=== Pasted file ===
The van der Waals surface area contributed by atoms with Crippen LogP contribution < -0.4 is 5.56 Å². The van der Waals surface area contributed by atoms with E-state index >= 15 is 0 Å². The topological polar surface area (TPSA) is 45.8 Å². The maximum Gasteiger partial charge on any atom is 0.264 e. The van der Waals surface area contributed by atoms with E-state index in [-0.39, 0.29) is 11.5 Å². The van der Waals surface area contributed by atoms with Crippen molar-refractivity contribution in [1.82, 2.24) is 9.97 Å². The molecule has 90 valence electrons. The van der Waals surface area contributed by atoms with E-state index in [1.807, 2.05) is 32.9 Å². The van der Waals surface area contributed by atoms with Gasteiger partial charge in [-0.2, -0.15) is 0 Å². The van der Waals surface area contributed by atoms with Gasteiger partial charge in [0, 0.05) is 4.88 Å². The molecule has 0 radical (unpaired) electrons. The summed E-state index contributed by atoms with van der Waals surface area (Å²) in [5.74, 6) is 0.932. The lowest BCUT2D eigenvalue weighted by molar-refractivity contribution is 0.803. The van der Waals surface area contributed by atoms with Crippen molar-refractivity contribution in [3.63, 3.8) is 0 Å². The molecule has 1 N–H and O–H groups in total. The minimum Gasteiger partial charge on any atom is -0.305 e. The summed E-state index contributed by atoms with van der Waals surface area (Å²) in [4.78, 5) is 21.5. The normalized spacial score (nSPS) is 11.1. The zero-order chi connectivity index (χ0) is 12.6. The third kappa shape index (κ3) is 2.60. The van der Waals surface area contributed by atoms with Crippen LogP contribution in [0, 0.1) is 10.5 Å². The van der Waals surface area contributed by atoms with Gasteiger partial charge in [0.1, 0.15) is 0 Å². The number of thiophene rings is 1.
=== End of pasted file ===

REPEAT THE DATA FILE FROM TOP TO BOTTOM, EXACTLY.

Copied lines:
The van der Waals surface area contributed by atoms with Crippen LogP contribution < -0.4 is 5.56 Å². The van der Waals surface area contributed by atoms with E-state index >= 15 is 0 Å². The topological polar surface area (TPSA) is 45.8 Å². The maximum Gasteiger partial charge on any atom is 0.264 e. The van der Waals surface area contributed by atoms with E-state index in [-0.39, 0.29) is 11.5 Å². The van der Waals surface area contributed by atoms with Crippen molar-refractivity contribution in [1.82, 2.24) is 9.97 Å². The molecule has 90 valence electrons. The van der Waals surface area contributed by atoms with E-state index in [1.807, 2.05) is 32.9 Å². The van der Waals surface area contributed by atoms with Gasteiger partial charge in [-0.2, -0.15) is 0 Å². The van der Waals surface area contributed by atoms with Gasteiger partial charge in [0, 0.05) is 4.88 Å². The molecule has 0 radical (unpaired) electrons. The summed E-state index contributed by atoms with van der Waals surface area (Å²) in [5.74, 6) is 0.932. The lowest BCUT2D eigenvalue weighted by molar-refractivity contribution is 0.803. The van der Waals surface area contributed by atoms with Crippen molar-refractivity contribution in [3.63, 3.8) is 0 Å². The molecule has 1 N–H and O–H groups in total. The minimum Gasteiger partial charge on any atom is -0.305 e. The summed E-state index contributed by atoms with van der Waals surface area (Å²) in [4.78, 5) is 21.5. The normalized spacial score (nSPS) is 11.1. The zero-order chi connectivity index (χ0) is 12.6. The third kappa shape index (κ3) is 2.60. The van der Waals surface area contributed by atoms with Crippen LogP contribution in [0, 0.1) is 10.5 Å². The van der Waals surface area contributed by atoms with Gasteiger partial charge in [0.1, 0.15) is 0 Å². The number of thiophene rings is 1.